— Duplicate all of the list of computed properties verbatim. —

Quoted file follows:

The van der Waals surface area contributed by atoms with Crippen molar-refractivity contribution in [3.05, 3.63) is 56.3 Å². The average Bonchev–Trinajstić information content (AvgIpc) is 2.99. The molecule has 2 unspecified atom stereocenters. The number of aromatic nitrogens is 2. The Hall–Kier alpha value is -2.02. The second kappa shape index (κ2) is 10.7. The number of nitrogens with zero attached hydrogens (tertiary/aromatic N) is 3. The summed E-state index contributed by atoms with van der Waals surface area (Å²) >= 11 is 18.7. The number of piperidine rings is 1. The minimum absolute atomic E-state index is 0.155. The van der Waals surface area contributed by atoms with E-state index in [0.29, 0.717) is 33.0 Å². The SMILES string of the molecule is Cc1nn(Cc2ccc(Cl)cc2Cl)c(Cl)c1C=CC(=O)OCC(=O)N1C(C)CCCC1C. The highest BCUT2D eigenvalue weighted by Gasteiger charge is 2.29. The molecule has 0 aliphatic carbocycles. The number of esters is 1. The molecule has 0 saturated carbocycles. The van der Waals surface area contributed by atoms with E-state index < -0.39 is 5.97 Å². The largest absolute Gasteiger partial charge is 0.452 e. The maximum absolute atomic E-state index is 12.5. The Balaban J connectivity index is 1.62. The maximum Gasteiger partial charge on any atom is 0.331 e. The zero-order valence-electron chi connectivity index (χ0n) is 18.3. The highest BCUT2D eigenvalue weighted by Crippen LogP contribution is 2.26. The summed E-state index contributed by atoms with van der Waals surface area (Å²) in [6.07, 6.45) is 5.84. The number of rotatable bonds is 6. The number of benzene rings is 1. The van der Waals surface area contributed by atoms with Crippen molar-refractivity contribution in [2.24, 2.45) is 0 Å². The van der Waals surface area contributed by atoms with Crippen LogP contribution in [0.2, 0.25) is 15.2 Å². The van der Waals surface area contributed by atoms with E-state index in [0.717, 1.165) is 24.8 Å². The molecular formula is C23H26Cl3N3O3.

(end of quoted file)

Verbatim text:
The van der Waals surface area contributed by atoms with Crippen molar-refractivity contribution in [3.05, 3.63) is 56.3 Å². The average Bonchev–Trinajstić information content (AvgIpc) is 2.99. The molecule has 2 unspecified atom stereocenters. The number of aromatic nitrogens is 2. The Hall–Kier alpha value is -2.02. The second kappa shape index (κ2) is 10.7. The number of nitrogens with zero attached hydrogens (tertiary/aromatic N) is 3. The summed E-state index contributed by atoms with van der Waals surface area (Å²) >= 11 is 18.7. The number of piperidine rings is 1. The minimum absolute atomic E-state index is 0.155. The van der Waals surface area contributed by atoms with E-state index in [0.29, 0.717) is 33.0 Å². The SMILES string of the molecule is Cc1nn(Cc2ccc(Cl)cc2Cl)c(Cl)c1C=CC(=O)OCC(=O)N1C(C)CCCC1C. The highest BCUT2D eigenvalue weighted by Gasteiger charge is 2.29. The molecule has 0 aliphatic carbocycles. The number of esters is 1. The molecule has 0 saturated carbocycles. The van der Waals surface area contributed by atoms with E-state index < -0.39 is 5.97 Å². The largest absolute Gasteiger partial charge is 0.452 e. The maximum absolute atomic E-state index is 12.5. The Balaban J connectivity index is 1.62. The maximum Gasteiger partial charge on any atom is 0.331 e. The zero-order valence-electron chi connectivity index (χ0n) is 18.3. The highest BCUT2D eigenvalue weighted by Crippen LogP contribution is 2.26. The summed E-state index contributed by atoms with van der Waals surface area (Å²) in [6.07, 6.45) is 5.84. The number of rotatable bonds is 6. The number of benzene rings is 1. The van der Waals surface area contributed by atoms with Crippen molar-refractivity contribution in [2.24, 2.45) is 0 Å². The van der Waals surface area contributed by atoms with Crippen LogP contribution in [0.2, 0.25) is 15.2 Å². The van der Waals surface area contributed by atoms with E-state index in [0.717, 1.165) is 24.8 Å². The molecular formula is C23H26Cl3N3O3.